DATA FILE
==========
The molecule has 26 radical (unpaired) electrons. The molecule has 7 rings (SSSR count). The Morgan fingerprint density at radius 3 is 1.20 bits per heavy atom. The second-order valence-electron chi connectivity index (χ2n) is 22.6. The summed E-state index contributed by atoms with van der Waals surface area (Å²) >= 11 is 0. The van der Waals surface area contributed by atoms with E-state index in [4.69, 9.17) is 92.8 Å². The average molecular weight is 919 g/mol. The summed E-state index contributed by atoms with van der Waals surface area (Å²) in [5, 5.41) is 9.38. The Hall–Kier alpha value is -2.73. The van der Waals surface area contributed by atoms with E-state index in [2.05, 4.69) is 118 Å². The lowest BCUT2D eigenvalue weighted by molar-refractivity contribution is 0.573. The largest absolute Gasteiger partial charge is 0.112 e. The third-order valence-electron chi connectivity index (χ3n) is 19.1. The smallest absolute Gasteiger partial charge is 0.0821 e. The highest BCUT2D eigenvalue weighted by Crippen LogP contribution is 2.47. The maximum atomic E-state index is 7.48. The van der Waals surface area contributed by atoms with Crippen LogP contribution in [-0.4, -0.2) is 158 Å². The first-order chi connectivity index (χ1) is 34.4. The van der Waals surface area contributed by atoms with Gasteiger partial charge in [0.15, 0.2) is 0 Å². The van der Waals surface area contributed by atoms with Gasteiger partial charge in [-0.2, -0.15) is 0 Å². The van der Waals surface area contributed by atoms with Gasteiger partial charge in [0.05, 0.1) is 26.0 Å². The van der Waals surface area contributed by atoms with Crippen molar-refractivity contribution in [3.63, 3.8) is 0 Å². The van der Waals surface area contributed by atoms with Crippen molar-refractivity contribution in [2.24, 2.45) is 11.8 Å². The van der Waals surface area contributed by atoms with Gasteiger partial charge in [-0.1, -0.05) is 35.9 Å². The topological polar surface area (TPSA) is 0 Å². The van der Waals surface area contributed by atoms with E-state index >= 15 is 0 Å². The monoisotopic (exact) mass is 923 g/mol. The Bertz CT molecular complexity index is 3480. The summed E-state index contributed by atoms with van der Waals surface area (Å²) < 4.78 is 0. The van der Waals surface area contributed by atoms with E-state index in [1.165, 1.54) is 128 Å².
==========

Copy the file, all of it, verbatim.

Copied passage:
The molecule has 26 radical (unpaired) electrons. The molecule has 7 rings (SSSR count). The Morgan fingerprint density at radius 3 is 1.20 bits per heavy atom. The second-order valence-electron chi connectivity index (χ2n) is 22.6. The summed E-state index contributed by atoms with van der Waals surface area (Å²) >= 11 is 0. The van der Waals surface area contributed by atoms with E-state index in [4.69, 9.17) is 92.8 Å². The average molecular weight is 919 g/mol. The summed E-state index contributed by atoms with van der Waals surface area (Å²) in [5, 5.41) is 9.38. The Hall–Kier alpha value is -2.73. The van der Waals surface area contributed by atoms with E-state index in [2.05, 4.69) is 118 Å². The lowest BCUT2D eigenvalue weighted by molar-refractivity contribution is 0.573. The largest absolute Gasteiger partial charge is 0.112 e. The third-order valence-electron chi connectivity index (χ3n) is 19.1. The smallest absolute Gasteiger partial charge is 0.0821 e. The highest BCUT2D eigenvalue weighted by Crippen LogP contribution is 2.47. The maximum atomic E-state index is 7.48. The van der Waals surface area contributed by atoms with Crippen LogP contribution in [-0.4, -0.2) is 158 Å². The first-order chi connectivity index (χ1) is 34.4. The van der Waals surface area contributed by atoms with Gasteiger partial charge in [0.15, 0.2) is 0 Å². The van der Waals surface area contributed by atoms with Gasteiger partial charge in [-0.2, -0.15) is 0 Å². The van der Waals surface area contributed by atoms with Gasteiger partial charge in [0.05, 0.1) is 26.0 Å². The van der Waals surface area contributed by atoms with Crippen molar-refractivity contribution in [3.63, 3.8) is 0 Å². The van der Waals surface area contributed by atoms with Crippen molar-refractivity contribution in [2.24, 2.45) is 11.8 Å². The van der Waals surface area contributed by atoms with Gasteiger partial charge in [-0.1, -0.05) is 35.9 Å². The topological polar surface area (TPSA) is 0 Å². The van der Waals surface area contributed by atoms with E-state index >= 15 is 0 Å². The monoisotopic (exact) mass is 923 g/mol. The Bertz CT molecular complexity index is 3480. The summed E-state index contributed by atoms with van der Waals surface area (Å²) < 4.78 is 0. The van der Waals surface area contributed by atoms with E-state index in [1.165, 1.54) is 128 Å².